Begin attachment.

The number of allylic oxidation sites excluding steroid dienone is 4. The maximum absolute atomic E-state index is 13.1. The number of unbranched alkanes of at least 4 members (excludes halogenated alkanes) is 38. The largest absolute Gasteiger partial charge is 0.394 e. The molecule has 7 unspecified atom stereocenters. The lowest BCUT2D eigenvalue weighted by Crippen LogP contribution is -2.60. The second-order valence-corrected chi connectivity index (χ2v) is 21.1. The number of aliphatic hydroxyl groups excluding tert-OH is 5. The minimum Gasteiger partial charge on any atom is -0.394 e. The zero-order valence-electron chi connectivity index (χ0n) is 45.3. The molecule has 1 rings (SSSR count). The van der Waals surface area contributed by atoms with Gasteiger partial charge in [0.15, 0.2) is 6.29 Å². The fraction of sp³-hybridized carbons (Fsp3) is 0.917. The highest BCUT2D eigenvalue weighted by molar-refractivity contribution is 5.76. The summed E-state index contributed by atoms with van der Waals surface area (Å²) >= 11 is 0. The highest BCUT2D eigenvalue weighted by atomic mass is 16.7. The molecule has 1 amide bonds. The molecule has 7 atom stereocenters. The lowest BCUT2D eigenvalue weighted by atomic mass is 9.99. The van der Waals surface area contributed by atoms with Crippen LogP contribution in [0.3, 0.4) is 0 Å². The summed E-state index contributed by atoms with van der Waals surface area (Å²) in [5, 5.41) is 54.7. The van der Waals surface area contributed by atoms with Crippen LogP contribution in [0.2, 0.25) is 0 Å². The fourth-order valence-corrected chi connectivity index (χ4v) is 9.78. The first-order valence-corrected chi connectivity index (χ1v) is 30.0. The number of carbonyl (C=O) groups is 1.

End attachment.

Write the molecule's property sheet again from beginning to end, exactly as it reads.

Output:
The number of allylic oxidation sites excluding steroid dienone is 4. The maximum absolute atomic E-state index is 13.1. The number of unbranched alkanes of at least 4 members (excludes halogenated alkanes) is 38. The largest absolute Gasteiger partial charge is 0.394 e. The molecule has 7 unspecified atom stereocenters. The lowest BCUT2D eigenvalue weighted by Crippen LogP contribution is -2.60. The second-order valence-corrected chi connectivity index (χ2v) is 21.1. The number of aliphatic hydroxyl groups excluding tert-OH is 5. The minimum Gasteiger partial charge on any atom is -0.394 e. The zero-order valence-electron chi connectivity index (χ0n) is 45.3. The molecule has 1 rings (SSSR count). The van der Waals surface area contributed by atoms with Gasteiger partial charge in [0.15, 0.2) is 6.29 Å². The fraction of sp³-hybridized carbons (Fsp3) is 0.917. The highest BCUT2D eigenvalue weighted by molar-refractivity contribution is 5.76. The summed E-state index contributed by atoms with van der Waals surface area (Å²) >= 11 is 0. The highest BCUT2D eigenvalue weighted by atomic mass is 16.7. The molecule has 1 amide bonds. The molecule has 7 atom stereocenters. The lowest BCUT2D eigenvalue weighted by atomic mass is 9.99. The van der Waals surface area contributed by atoms with Crippen LogP contribution in [0.3, 0.4) is 0 Å². The summed E-state index contributed by atoms with van der Waals surface area (Å²) in [5, 5.41) is 54.7. The van der Waals surface area contributed by atoms with Crippen LogP contribution in [0.2, 0.25) is 0 Å². The fourth-order valence-corrected chi connectivity index (χ4v) is 9.78. The first-order valence-corrected chi connectivity index (χ1v) is 30.0. The number of carbonyl (C=O) groups is 1.